One-to-Many Relations in Morphology, Syntax and Semantics

Workshop at DGfS 2018, 7-9 March 2018, Stuttgart

Organiser: Berthold Crysmann (CNRS, Paris)

Deadline for submission: 15 August 2017

Aims and background

The standard view of the form-meaning interfaces, as embraced by the great majority of contemporary grammatical frameworks, consists in the assumption that meaning can be associated with grammatical form in a one-to-one correspondence. Under this view, composition is quite straightforward, involving concatenation of form, paired with functional application in meaning. The workshop aims at highlighting linguistic phenomena across several grammatical sub-modules (morphology, syntax, semantics) that apparently pose a problem for the standard view. The relevant phenomena include fusion as well as multiple and overlapping exponence and are, in different disguise, present at all levels of grammar. Such one-to-many (or many-to-many) relations manifest themselves, e.g., in inflectional paradigms, in periphrastic constructions, in complex predicate formation, with resumption, in semantic concord phenomena, and in polyadic quantification. Formal accounts of such phenomena attempt to model them (i) as 1-to-1 relations by imposing additional structure, (ii) as essentially holistic phenomena, or (iii) by means of decomposition, combining constructional and compositional views. The workshop has two main aims: First, to foster awareness of the ubiquity of one-to-many relations and, consequently, to re-assess them as an essential property of natural language grammar. Second, to evaluate the analytic tools developed for handling them for their adequacy and scalability across the modules of grammar.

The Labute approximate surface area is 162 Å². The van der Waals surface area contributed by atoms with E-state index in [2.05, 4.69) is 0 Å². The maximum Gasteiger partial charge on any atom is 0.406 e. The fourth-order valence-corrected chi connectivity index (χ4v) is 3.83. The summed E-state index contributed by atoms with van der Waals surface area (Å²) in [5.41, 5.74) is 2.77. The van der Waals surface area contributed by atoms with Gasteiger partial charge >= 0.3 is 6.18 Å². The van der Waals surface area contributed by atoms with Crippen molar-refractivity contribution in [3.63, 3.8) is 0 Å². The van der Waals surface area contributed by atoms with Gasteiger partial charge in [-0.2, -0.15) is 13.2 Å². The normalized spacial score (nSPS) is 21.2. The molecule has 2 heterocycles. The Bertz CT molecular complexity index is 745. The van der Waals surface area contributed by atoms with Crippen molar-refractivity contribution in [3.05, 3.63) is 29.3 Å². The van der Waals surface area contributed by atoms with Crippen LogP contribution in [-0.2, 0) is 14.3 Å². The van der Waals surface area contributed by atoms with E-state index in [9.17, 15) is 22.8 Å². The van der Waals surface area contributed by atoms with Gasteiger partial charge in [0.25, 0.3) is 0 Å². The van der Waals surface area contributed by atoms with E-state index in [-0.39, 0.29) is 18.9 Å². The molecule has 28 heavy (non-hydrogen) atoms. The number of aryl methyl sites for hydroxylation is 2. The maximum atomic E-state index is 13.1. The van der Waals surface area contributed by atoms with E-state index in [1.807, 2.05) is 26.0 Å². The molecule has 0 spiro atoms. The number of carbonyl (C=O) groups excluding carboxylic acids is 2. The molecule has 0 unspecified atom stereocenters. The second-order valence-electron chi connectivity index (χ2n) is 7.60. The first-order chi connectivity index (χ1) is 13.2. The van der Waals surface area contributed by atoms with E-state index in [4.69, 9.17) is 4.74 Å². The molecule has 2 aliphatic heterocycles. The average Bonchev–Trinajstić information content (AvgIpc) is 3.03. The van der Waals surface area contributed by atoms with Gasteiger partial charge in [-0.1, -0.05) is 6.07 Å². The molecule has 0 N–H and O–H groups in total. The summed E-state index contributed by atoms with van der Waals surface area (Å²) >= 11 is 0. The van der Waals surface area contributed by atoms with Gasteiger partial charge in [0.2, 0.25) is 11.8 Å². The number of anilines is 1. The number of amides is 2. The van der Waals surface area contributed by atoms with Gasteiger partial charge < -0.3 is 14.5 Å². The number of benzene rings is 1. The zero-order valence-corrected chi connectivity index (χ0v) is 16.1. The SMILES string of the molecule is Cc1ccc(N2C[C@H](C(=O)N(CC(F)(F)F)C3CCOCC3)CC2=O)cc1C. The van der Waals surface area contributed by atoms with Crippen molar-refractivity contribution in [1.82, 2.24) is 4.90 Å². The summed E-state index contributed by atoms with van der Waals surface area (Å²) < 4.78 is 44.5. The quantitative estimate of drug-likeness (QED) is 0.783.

Contributions should present detailed studies of exemplary phenomena of one-to-many relations with an empirical or formal emphasis, addressing questions such as: Which grammatical frameworks are particularly apt to accommodate deviations from one-to-many relations? How to extract relevant generalizations over holistic one-to-many and many-to-many relations? What are the differences and similarities of one-to-many relations throughout the modules of grammar?

We aim at having scientific debates across subdisciplines and frameworks and are interested in an empirically grounded, theoretically oriented fruitful exchange of ideas and problems, ideally of course including explicit analyses.


We accept one page abstracts, describing original research on the topic. Submissions must be strictly anonymous. We use Easychair to organise the anonymous review process, so please submit your contribution to